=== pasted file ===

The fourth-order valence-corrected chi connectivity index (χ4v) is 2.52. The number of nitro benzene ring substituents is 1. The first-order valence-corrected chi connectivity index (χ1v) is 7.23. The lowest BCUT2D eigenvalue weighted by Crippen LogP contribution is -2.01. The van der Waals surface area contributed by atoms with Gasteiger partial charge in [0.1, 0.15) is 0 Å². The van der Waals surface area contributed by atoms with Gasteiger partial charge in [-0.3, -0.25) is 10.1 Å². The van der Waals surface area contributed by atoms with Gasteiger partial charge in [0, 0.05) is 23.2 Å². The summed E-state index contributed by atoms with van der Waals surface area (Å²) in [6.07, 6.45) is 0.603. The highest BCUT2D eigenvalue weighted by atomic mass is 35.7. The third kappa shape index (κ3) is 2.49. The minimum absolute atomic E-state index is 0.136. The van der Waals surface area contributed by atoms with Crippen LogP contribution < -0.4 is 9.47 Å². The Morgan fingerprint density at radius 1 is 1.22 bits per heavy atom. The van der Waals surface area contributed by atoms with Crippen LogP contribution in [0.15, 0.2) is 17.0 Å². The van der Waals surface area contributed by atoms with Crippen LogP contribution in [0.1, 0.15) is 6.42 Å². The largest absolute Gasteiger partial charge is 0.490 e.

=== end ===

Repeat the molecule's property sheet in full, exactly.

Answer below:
The fourth-order valence-corrected chi connectivity index (χ4v) is 2.52. The number of nitro benzene ring substituents is 1. The first-order valence-corrected chi connectivity index (χ1v) is 7.23. The lowest BCUT2D eigenvalue weighted by Crippen LogP contribution is -2.01. The van der Waals surface area contributed by atoms with Gasteiger partial charge in [0.1, 0.15) is 0 Å². The van der Waals surface area contributed by atoms with Gasteiger partial charge in [-0.3, -0.25) is 10.1 Å². The van der Waals surface area contributed by atoms with Gasteiger partial charge in [0, 0.05) is 23.2 Å². The summed E-state index contributed by atoms with van der Waals surface area (Å²) in [6.07, 6.45) is 0.603. The highest BCUT2D eigenvalue weighted by atomic mass is 35.7. The third kappa shape index (κ3) is 2.49. The minimum absolute atomic E-state index is 0.136. The van der Waals surface area contributed by atoms with Crippen LogP contribution < -0.4 is 9.47 Å². The Morgan fingerprint density at radius 1 is 1.22 bits per heavy atom. The van der Waals surface area contributed by atoms with Crippen LogP contribution in [0.15, 0.2) is 17.0 Å². The van der Waals surface area contributed by atoms with Crippen LogP contribution in [0.1, 0.15) is 6.42 Å². The largest absolute Gasteiger partial charge is 0.490 e.